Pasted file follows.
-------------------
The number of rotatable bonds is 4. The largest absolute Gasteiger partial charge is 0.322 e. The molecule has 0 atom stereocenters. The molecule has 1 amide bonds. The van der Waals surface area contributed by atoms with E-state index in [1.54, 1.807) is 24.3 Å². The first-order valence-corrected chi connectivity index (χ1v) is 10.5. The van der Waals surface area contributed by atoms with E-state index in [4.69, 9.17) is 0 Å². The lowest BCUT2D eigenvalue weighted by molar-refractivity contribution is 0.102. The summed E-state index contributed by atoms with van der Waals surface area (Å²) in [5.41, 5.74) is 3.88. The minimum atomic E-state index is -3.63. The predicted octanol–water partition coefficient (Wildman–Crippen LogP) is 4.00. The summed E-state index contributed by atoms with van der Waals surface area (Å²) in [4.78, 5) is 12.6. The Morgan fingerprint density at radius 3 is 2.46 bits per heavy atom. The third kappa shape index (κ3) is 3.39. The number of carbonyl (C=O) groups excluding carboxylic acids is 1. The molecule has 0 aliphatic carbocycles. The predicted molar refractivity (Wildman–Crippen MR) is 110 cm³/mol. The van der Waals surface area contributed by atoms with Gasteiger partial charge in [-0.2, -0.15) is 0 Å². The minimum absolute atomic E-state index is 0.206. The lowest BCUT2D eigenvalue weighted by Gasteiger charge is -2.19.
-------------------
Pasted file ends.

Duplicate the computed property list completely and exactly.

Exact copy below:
The number of rotatable bonds is 4. The largest absolute Gasteiger partial charge is 0.322 e. The molecule has 0 atom stereocenters. The molecule has 1 amide bonds. The van der Waals surface area contributed by atoms with E-state index in [1.54, 1.807) is 24.3 Å². The first-order valence-corrected chi connectivity index (χ1v) is 10.5. The van der Waals surface area contributed by atoms with E-state index in [4.69, 9.17) is 0 Å². The lowest BCUT2D eigenvalue weighted by molar-refractivity contribution is 0.102. The summed E-state index contributed by atoms with van der Waals surface area (Å²) in [5.41, 5.74) is 3.88. The minimum atomic E-state index is -3.63. The predicted octanol–water partition coefficient (Wildman–Crippen LogP) is 4.00. The summed E-state index contributed by atoms with van der Waals surface area (Å²) in [4.78, 5) is 12.6. The Morgan fingerprint density at radius 3 is 2.46 bits per heavy atom. The third kappa shape index (κ3) is 3.39. The number of carbonyl (C=O) groups excluding carboxylic acids is 1. The molecule has 0 aliphatic carbocycles. The predicted molar refractivity (Wildman–Crippen MR) is 110 cm³/mol. The van der Waals surface area contributed by atoms with Gasteiger partial charge in [-0.2, -0.15) is 0 Å². The minimum absolute atomic E-state index is 0.206. The lowest BCUT2D eigenvalue weighted by Gasteiger charge is -2.19.